University of Georgia

Finding musical inspiration everywhere with James Naigus

James Naigus, smiling, poses while holding his French horn.
James Naigus is a professor of horn and composer in the Hodgson School of Music. He was named a recipient of the Michael F. Adams Career Scholar Award at the 2024 University of Georgia Research Awards. (Photo by Dorothy Kozlowski)

James Naigus found his love for music through film. While growing up and watching movies like “Star Wars,” Naigus found himself enthralled with the John Williams score that accompanied the epic adventures of Luke Skywalker & co.

Now Naigus is an assistant professor of horn in the University of Georgia’s Hugh Hodgson School of Music, housed within the Franklin College of Arts and Sciences. In spring 2024, he received the Michael F. Adams Early Career Scholar Award at the UGA Research Awards.

He recently sat down with UGA Research and discussed his career as a performer and composer, his love for John Williams scores, and having the New York Philharmonic perform one of his pieces.

How many instruments do you play, and how long have you been playing them?

I started piano when I was 6 years old, and supposedly I asked my mom to take lessons, which surprises me considering how much I didn’t like to practice at the time. Then when I was 12, I started the horn. Most people, by the way, refer to it as French horn, but it’s really just the horn. It’s not French at all.

What drew you to the horn?

Because I’m a glutton for punishment? No, I think it was because I grew up listening to a lot of film scores, mostly by John Williams, like Star Wars and Indiana Jones. I thought the horn was a beautiful sound, and there were a thousand trumpet players in band [class] and not many horn players. So the teacher asked, “Why don’t you try this one and see what happens?”

When did you realize you wanted to pursue the horn as a career?

In high school, I was finding success playing in youth orchestras and doing competitions. At that time, being a band director was really attractive to me. I knew I was interested in teaching, at least enough to pursue it in college to see if it really did interest me. I ended up studying music education and performance at the University of Michigan. Later in my studies, I was doing my student teaching and working with middle schools and high schools and loved it. But I started composing at that point too.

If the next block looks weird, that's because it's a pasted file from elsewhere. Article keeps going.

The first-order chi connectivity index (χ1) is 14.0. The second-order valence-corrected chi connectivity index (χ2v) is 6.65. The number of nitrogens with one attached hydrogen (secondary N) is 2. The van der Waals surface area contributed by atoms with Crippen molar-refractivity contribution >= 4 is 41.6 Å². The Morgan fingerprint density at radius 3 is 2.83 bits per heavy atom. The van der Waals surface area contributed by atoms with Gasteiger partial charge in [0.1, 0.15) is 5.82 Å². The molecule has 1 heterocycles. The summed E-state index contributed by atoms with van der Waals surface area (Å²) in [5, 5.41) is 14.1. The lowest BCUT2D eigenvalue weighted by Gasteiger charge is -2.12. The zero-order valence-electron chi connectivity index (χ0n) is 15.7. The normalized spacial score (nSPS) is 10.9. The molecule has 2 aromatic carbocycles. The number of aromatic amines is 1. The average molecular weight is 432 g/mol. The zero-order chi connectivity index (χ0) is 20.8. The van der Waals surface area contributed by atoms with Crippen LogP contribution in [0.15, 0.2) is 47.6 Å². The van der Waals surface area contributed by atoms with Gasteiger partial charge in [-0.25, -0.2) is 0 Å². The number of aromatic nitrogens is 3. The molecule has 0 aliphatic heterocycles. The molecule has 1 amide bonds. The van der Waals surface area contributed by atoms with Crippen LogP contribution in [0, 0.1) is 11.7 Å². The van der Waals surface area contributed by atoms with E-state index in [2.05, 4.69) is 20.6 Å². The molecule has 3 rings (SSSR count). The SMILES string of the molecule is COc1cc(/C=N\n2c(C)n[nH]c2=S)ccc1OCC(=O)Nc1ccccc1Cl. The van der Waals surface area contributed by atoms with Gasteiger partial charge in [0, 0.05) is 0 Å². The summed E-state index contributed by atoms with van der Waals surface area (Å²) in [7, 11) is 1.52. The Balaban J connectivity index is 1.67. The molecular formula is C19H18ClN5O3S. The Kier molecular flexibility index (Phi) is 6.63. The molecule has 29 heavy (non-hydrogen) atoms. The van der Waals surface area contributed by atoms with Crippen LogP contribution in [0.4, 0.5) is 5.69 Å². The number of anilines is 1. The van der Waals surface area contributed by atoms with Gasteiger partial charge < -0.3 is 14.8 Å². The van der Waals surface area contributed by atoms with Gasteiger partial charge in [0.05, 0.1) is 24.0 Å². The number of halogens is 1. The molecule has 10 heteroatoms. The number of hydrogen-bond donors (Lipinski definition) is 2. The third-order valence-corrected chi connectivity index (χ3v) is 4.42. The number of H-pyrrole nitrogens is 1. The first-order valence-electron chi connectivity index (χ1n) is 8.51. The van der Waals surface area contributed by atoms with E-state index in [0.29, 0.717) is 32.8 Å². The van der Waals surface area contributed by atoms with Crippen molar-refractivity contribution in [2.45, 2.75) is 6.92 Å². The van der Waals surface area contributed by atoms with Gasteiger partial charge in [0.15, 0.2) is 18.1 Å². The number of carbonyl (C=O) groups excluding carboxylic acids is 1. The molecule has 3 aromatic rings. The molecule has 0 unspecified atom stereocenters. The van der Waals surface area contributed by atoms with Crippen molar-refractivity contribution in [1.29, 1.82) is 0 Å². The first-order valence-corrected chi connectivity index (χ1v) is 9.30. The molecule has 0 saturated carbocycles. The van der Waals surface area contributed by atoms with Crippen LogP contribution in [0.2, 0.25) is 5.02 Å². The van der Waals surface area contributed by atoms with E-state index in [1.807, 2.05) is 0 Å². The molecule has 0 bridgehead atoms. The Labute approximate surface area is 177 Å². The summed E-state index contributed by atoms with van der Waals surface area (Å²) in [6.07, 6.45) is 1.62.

I realized that, while I enjoyed teaching, I enjoyed working with slightly older and more advanced students—especially the kind of one-on-one interactions that we have in applied instruction and private lessons, rather than being in front of a classroom of 50 to 100 instrumentalists. I also loved performing and composing, and wanted to find a career that was a synthesis of all three.

You said film scores inspired you to pursue music. Which ones in particular stand out to you?

I’m a film score nerd. I love listening to film scores and looking at the scores, and even researching the impact that music has on film and vice versa. Some evenings, I find myself just pulling up a full score, going through the soundtrack, and trying to isolate different parts.

But my favorite film scores? That would be like having to pick a favorite kid. What immediately comes to mind is anything by John Williams, specifically “Jurassic Park” and “Hook.” And just today, I was listening to George Fenton’s score for the BBC documentary “Planet Earth.”